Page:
Poetry and painting paired with purpose
With David Laing Dawson, the words and the paint are working together
I don’t understand the bird In all its feathered lightness Facing, I think, without fear The vast ocean and the ominous cloud. David Laing Dawson wrote this poem. A painting, “Feathered Lightness,” goes with it.
“The painting comes first,” he tells me. “And then, later, I sit staring at it and let a poem form in my mind.”
Dawson’s paintings and poems constitute A Feathered Symmetry, an exhibition at Gallery on the Bay.
Painting and poetry have had a strained relationship through the centuries. Ancient Roman writers, for instance, declared poetry to be above painting. But in the late 15th century, Leonardo da Vinci, a painter, believed painting was superior to poetry.
And then there’s Dawson, a Hamilton psychiatrist, novelist, playwright and artist. His paintings and poems work together.
“The poem is not an explanation of the painting, but another art form echoing what might be in the painting. This time using the sounds and rhythms of words as well as their strict meaning in the same way a painting uses the shape and rhythm and colour of an object as well as its strict references.”
“Feathered Lightness” is a strikingly simplified landscape. Dawson divides the space into two distinct horizontals: water and sky. The water, which takes up one-third of the space, is highlighted with little white lines that recall the tops of waves. Golden yellow sky dominates the composition. A cloud hovers on the left.
The poem suggests we see the water as an ocean, feel the cloud as ominous. A small bird rests on a branch on the far right.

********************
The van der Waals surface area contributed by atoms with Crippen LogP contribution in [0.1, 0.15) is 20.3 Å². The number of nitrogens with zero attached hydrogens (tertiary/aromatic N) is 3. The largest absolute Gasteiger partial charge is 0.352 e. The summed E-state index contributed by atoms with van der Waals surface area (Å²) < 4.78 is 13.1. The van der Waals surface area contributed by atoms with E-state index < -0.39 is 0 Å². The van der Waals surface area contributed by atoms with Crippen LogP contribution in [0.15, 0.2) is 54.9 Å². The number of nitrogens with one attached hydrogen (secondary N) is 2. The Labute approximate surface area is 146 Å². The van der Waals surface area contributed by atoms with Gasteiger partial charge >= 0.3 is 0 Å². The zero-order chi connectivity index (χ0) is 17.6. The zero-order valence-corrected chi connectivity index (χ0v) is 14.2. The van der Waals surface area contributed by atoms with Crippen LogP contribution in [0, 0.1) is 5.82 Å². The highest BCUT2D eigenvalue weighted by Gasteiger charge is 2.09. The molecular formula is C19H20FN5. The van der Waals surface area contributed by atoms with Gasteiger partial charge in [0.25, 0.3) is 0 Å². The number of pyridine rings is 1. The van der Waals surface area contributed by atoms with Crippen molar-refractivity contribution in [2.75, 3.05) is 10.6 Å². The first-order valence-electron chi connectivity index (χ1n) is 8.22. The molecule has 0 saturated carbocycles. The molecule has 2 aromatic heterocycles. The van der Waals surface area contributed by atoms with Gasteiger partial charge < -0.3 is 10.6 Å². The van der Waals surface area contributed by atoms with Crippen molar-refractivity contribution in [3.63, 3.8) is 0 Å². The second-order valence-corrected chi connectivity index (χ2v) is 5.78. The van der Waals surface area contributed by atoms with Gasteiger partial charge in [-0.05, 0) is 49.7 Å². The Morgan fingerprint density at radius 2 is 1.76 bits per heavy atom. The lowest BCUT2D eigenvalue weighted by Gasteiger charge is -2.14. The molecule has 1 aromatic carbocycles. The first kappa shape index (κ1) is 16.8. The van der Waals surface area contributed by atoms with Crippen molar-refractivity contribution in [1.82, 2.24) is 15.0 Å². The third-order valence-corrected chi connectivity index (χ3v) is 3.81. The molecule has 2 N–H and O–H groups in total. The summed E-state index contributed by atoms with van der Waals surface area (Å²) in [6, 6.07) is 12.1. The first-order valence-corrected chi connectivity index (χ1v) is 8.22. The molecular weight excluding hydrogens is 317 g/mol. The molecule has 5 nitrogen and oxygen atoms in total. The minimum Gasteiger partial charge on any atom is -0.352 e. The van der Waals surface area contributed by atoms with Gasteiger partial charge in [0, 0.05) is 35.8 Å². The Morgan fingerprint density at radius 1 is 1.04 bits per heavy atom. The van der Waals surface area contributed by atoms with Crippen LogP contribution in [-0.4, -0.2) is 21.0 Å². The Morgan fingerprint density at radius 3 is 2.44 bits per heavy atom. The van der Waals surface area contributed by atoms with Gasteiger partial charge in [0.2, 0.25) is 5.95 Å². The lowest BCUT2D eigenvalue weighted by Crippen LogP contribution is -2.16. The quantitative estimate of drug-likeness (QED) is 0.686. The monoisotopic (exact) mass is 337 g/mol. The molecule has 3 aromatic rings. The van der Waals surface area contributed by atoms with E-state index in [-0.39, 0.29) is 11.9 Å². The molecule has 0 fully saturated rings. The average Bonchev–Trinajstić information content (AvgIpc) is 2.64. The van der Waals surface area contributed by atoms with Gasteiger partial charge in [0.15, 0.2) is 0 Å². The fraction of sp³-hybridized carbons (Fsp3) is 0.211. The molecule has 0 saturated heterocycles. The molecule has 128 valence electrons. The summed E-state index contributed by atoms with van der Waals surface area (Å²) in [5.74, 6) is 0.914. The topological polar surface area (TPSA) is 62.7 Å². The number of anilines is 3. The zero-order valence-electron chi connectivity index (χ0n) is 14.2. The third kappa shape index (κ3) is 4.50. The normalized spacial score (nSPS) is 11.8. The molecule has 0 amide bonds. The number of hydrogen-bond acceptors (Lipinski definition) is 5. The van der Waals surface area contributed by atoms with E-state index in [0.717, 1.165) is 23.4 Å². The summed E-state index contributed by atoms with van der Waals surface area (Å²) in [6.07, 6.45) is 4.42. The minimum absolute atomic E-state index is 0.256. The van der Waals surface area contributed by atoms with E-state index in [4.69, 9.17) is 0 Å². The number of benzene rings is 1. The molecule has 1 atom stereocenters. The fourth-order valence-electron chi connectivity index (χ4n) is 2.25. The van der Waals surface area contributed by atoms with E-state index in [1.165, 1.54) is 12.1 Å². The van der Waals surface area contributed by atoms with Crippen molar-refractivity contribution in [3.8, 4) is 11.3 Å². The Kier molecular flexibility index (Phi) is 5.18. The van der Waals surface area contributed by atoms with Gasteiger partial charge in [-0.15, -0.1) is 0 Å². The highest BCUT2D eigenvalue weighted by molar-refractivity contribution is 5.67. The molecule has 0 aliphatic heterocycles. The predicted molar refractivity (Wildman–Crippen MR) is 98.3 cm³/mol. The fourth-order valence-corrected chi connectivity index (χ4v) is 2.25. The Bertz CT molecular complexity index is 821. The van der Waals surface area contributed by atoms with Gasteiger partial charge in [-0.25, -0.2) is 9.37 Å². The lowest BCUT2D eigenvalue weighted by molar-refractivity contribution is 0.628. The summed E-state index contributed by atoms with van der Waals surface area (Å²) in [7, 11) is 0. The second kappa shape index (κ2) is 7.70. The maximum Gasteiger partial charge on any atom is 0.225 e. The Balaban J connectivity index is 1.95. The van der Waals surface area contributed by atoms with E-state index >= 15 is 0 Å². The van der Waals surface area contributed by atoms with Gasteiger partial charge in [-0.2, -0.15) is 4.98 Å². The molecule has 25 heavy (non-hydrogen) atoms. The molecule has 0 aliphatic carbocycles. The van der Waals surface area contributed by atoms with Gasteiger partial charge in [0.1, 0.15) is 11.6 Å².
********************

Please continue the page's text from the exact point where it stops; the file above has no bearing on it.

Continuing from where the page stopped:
“The painterly problem is how to put a bird in a landscape without it taking over. So how to place it, and suggest it, so it becomes part of the painting without dominating and fixating the eye. Hence the birds are quick brush strokes placed where needed in the composition, identifiable enough to evoke, but not take over completely.”
In “Dormant River,” Dawson creates a landscape from four horizontals: land, water, land and sky. The two land zones consist of green, blue, yellow, pink and mauve circular forms showing the marks of a fan brush. Water and sky are, by contrast, plainer.
Similar circular forms reign supreme in “A Confederacy of Circles.”
“I think of them as the opposite of the vista: nature up close, under a microscope,” he says.
Unlike the sense of order imposed by the horizontals in the landscapes, this composition seems anarchic, as circles bump into one another, overlap and push others out of the space.
“Each of the circle paintings is constructed on an older painting with some of the older painting visible. Keeping the objects and shapes to circles certainly simplified the problem of composition, and allowed a free exploration of colour, texture, rhythm.”
Just as poetry and painting work together, so do the two painting types.
“For a while I alternated between a landscape and a circle painting, or started with an option of going either way,” Dawson says.
“Painting the circles maybe helps free up the landscape paintings, reminding my brain that in a painting, form, line, shape and colour relationships are more important than accuracy.” Regina Haggo, art historian, public speaker, curator and former professor at the University of Canterbury in New Zealand, teaches at the Dundas Valley School of Art. email@example.com
David Laing Dawson, Feathered Lightness, oil on canvas, 24 by 30 inches, $1,700.
David Dawson, Dormant River, oil on board, 24 by 30 inches, $1,700.
David Dawson, A Confederacy of Circles, oil on board, 24 by 30 inches, $1,700.